Electronic Weapons: Offensive Intensive Loitering

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August 1, 2019: Since 2005 Australia has been hosting the Talisman Sabre joint naval exercises every two years. The main participants are Australia and the U.S. but there are also smaller contingents from other Pacific allies. In 2019 that included Canada, Japan, Britain and New Zealand along with observers from twelve other nations. There are also some uninvited observers and in 2019, for the second time in a row, China is unofficially attending in July for the main exercise that lasts for about two weeks. Ships and aircraft begin to assemble in June and the last of the smaller exercises last into August. Not counting the Chinese, about 34,000 military personnel take part at sea and ashore in Australia for the amphibious operations.

The Chinese participant is one of their nine Dongdiao class Type 815 AGI (Auxiliary General Intelligence, or electronic reconnaissance) vessels. In a tradition stretching back to the Cold War (1948-1991), uninvited AGIs show up uninvited at naval exercises held in international waters. There these ships loiter while collecting all the electronic and photographic data they can.

This year’s Chinese visit was tenser than the last one because a month earlier three Chinese naval ships (frigate, amphibious and supply) made port visits in Australia on their way back from a tour with the international anti-piracy patrol off Somalia. These side visits by the Somali task forces have been going on for over a decade, and often extend to Europe and South America. Such visits have been made to Australia before but this time the government did not give it much advance publicity. The hostility to the Chinese had to do with the South China Sea situation and the Chinese AGIs showing up off Australia. China claims to own most of the South China Sea and is making similar claims on other areas in the Western Pacific. An international court ruling confirmed that China is in violation of international law and agreements that China had signed on to. The Chinese ignored this and are increasingly hostile and threatening towards foreign warships, including Australian and American ones, passing through the South China Sea.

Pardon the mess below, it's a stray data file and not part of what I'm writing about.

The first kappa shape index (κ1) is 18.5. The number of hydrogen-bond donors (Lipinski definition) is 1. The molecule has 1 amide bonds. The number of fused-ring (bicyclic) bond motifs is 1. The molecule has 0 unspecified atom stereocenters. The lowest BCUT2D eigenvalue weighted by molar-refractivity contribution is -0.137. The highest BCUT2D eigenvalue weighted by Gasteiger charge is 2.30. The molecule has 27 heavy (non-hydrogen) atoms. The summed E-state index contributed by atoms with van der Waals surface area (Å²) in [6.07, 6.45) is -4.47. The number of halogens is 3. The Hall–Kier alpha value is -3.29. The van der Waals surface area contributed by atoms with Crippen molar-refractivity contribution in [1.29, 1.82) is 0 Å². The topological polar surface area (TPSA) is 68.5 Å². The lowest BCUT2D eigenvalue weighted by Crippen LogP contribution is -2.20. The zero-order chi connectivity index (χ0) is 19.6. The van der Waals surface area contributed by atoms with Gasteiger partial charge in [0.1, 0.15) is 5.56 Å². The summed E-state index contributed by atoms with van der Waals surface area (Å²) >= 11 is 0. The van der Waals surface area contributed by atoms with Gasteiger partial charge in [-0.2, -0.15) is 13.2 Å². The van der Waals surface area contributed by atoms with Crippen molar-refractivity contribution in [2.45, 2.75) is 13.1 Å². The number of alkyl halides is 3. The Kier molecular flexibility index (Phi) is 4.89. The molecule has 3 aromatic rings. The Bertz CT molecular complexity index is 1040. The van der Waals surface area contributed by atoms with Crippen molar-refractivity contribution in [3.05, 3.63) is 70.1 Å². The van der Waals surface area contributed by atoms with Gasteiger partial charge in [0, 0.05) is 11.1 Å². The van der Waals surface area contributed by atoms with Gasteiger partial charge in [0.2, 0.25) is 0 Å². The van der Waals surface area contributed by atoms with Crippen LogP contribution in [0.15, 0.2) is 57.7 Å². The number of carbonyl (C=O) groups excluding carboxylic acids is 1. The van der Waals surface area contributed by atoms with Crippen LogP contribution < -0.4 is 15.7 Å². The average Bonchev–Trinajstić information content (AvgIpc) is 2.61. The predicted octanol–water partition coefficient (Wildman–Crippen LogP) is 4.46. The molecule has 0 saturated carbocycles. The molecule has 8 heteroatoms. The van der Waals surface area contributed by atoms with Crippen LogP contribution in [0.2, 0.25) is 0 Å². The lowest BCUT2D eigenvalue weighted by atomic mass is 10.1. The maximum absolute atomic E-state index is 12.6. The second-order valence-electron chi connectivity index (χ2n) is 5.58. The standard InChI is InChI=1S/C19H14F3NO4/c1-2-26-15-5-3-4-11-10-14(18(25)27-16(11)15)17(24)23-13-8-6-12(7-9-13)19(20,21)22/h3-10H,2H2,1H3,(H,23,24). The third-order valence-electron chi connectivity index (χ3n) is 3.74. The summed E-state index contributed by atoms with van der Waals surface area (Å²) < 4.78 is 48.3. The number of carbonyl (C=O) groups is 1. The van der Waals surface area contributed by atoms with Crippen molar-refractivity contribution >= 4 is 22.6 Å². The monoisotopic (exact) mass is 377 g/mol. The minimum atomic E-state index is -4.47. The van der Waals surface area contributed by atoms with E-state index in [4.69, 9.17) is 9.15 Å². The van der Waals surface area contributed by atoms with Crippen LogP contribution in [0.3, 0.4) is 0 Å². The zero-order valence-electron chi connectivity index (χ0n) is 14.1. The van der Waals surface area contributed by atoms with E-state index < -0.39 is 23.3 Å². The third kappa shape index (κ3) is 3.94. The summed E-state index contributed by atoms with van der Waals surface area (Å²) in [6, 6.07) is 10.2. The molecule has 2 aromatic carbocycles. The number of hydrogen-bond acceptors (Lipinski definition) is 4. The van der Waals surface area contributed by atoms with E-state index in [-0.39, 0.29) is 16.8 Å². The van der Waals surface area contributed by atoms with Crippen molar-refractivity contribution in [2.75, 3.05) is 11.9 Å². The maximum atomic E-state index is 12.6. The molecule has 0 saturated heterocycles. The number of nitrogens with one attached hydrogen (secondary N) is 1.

While the growing number of Chinese warships visiting foreign waters appear threatening, the AGIs are not warships but in many respects are more of a threat. In the last twenty years, China has become a major user of AGIs which, during the Cold War, were mainly used by the U.S. and Russia. The Americans still have a lot of them but Russian AGIs have largely disappeared, and are now replaced by even more capable Chinese models.